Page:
By Ann Marsh
Financial Planning Magazine
If any clients need proof of the importance of revisiting their estate plans annually, consider the case of a wealthy family that sold its retailing business to Best Buy.
A state Superior Court judge ruled in July that two estranged daughters of Len Tweten of Palm Desert, Calif., the founder of Magnolia Audio Visual, must await their father’s death before they can receive their mother’s half of the couple’s $100 million estate.
The judge ruled that the entire estate should remain, for now, with the father, who is permitted to use his half of the inheritance as he desires. He can draw income and other benefits – and pay for legal costs – from the money from his wife held in a marital trust. After his death, whatever remains of his wife’s money will pass to the daughters. Because Eileen Tweten died in 2010, when the federal government levied no estate tax, that amount will not be subject to estate tax.
The family drama drew notice because it was sparked by the anomalous tax year of 2010, when Congress let the federal estate tax lapse, requiring the court to decide if the inheritance should pass directly to the children or remain with the father until his death.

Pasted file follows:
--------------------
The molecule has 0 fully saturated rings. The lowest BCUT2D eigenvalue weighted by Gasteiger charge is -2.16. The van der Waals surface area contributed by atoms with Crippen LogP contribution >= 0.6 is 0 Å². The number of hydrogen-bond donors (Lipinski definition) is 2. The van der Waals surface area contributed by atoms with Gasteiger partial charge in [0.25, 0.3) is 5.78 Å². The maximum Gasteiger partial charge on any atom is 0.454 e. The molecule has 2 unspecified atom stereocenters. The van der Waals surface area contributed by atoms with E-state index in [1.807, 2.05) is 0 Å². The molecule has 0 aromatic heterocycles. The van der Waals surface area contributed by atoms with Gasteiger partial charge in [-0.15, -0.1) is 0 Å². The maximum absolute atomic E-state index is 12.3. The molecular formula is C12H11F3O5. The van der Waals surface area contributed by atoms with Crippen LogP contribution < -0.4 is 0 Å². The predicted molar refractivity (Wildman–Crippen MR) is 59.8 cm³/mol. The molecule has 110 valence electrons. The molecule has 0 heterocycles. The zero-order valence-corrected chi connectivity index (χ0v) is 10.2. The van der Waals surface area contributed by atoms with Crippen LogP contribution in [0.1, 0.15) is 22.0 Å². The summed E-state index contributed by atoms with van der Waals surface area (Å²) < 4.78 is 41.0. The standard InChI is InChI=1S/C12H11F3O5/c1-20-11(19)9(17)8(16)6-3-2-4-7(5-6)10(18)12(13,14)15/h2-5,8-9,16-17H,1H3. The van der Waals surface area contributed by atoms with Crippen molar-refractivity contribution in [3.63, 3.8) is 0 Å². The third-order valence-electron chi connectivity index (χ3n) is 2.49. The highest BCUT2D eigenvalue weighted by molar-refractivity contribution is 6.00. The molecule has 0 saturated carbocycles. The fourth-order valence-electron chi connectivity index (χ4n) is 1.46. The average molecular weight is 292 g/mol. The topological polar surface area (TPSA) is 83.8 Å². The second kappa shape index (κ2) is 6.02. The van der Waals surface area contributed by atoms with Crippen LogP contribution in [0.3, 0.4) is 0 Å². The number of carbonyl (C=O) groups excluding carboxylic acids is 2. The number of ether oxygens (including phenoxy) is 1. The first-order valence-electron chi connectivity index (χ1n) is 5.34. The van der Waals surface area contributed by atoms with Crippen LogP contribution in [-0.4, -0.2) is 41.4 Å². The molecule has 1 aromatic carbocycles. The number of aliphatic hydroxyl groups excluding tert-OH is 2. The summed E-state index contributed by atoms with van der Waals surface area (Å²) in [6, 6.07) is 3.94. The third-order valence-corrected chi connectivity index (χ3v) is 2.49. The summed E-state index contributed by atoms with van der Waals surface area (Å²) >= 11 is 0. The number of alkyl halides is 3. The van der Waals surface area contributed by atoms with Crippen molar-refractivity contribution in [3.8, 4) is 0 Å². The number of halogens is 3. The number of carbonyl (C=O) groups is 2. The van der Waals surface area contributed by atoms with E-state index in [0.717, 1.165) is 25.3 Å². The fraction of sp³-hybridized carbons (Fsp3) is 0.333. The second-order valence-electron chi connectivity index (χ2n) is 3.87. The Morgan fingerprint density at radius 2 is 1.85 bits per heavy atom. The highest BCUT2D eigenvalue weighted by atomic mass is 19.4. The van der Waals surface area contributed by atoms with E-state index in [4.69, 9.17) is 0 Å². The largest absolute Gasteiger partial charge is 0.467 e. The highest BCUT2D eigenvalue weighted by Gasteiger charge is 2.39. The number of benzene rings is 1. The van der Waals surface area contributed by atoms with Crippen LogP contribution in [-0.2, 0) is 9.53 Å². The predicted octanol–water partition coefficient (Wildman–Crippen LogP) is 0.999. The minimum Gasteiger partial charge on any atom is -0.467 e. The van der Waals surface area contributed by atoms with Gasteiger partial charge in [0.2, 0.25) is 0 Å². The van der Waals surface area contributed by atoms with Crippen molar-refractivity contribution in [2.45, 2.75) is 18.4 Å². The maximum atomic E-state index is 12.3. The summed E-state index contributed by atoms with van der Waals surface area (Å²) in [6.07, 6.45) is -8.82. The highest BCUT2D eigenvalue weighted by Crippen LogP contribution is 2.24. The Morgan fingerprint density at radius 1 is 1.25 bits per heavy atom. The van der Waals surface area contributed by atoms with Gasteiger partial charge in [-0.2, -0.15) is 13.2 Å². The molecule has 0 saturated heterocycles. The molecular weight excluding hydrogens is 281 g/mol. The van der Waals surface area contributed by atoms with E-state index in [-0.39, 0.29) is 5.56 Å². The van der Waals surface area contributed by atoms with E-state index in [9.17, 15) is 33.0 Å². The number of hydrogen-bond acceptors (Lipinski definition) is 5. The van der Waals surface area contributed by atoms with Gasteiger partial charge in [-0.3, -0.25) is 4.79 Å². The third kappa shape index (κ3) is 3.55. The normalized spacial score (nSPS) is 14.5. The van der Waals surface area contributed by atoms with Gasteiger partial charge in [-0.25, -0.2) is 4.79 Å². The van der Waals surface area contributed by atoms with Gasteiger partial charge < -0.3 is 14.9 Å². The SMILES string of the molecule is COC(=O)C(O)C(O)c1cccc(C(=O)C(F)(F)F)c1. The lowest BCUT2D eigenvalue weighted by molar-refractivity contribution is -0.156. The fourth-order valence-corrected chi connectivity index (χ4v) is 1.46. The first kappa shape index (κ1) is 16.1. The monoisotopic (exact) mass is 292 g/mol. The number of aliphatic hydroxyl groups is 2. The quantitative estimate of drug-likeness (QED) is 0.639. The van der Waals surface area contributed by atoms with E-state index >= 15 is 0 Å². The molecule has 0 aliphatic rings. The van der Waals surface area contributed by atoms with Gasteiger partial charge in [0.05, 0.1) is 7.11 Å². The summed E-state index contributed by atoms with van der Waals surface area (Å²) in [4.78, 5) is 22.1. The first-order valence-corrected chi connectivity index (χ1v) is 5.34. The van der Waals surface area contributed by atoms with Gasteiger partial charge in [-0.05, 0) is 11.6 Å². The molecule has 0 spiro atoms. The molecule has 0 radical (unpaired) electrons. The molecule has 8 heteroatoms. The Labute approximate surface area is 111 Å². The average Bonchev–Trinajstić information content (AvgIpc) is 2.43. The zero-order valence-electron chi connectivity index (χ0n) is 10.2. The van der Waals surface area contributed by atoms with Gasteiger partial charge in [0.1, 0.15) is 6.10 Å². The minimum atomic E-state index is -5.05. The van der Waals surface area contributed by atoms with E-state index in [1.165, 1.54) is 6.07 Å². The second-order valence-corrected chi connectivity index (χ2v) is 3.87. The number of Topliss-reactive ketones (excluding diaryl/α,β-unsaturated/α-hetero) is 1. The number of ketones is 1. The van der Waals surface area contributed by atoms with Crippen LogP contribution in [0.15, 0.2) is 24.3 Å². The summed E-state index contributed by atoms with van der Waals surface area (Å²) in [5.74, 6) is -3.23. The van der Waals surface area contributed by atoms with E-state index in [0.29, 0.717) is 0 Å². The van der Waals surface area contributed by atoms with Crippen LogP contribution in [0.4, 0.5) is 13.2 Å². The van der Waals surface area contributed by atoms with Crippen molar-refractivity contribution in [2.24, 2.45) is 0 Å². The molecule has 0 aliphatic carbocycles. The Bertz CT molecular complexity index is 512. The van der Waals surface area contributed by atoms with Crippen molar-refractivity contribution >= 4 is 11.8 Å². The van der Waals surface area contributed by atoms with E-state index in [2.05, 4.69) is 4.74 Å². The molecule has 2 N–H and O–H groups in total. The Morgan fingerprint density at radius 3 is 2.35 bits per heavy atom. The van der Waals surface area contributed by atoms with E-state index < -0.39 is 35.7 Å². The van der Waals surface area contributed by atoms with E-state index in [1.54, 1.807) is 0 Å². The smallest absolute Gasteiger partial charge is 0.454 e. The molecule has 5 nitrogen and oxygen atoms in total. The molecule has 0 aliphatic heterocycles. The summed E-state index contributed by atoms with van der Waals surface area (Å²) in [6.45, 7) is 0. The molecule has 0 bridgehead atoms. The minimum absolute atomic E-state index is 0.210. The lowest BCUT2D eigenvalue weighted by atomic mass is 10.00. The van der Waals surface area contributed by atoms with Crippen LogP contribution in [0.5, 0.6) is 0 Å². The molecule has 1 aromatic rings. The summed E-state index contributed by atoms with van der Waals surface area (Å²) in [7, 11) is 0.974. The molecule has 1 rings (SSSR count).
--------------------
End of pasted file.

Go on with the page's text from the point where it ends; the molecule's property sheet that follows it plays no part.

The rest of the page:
In the case, two of the Tweten’s adult children (though not their third child, an adult son) accused their father of non-compliance, forgery and the use of undue influence. While the case is noteworthy, its impact would be limited to the outstanding estate cases involving 2010 deaths. Beyond California, some states tried to avoid such battles by passing laws to clarify discrepancies, says Martin Shenkman, an estate planning lawyer in Paramus, N.J. “But to the people it does impact, the effect is going to be huge, potentially,” he says.
Attorneys for Tweten say the case underscores why clients should review their estate plans annually because tax laws change. Failing to do this might land families in court and entangle inheritances in litigation.
“Even the most skilled professionals may be there and it may not dawn on them that your estate plan may change as a result of a change in the law,” says Rodney Lee of Ervin Cohen & Jessup in Beverly Hills, Calif., one of Tweten’s attorneys in the case. “This suit has kind of torn the family in half.” Tweten’s relationship with his grandchildren is ruptured, as well, Lee says.
His attorneys say the decision demonstrates that courts will support the intent of the person who has died -although her intent remains in dispute – regardless of technical glitches related to the unusual situation of 2010.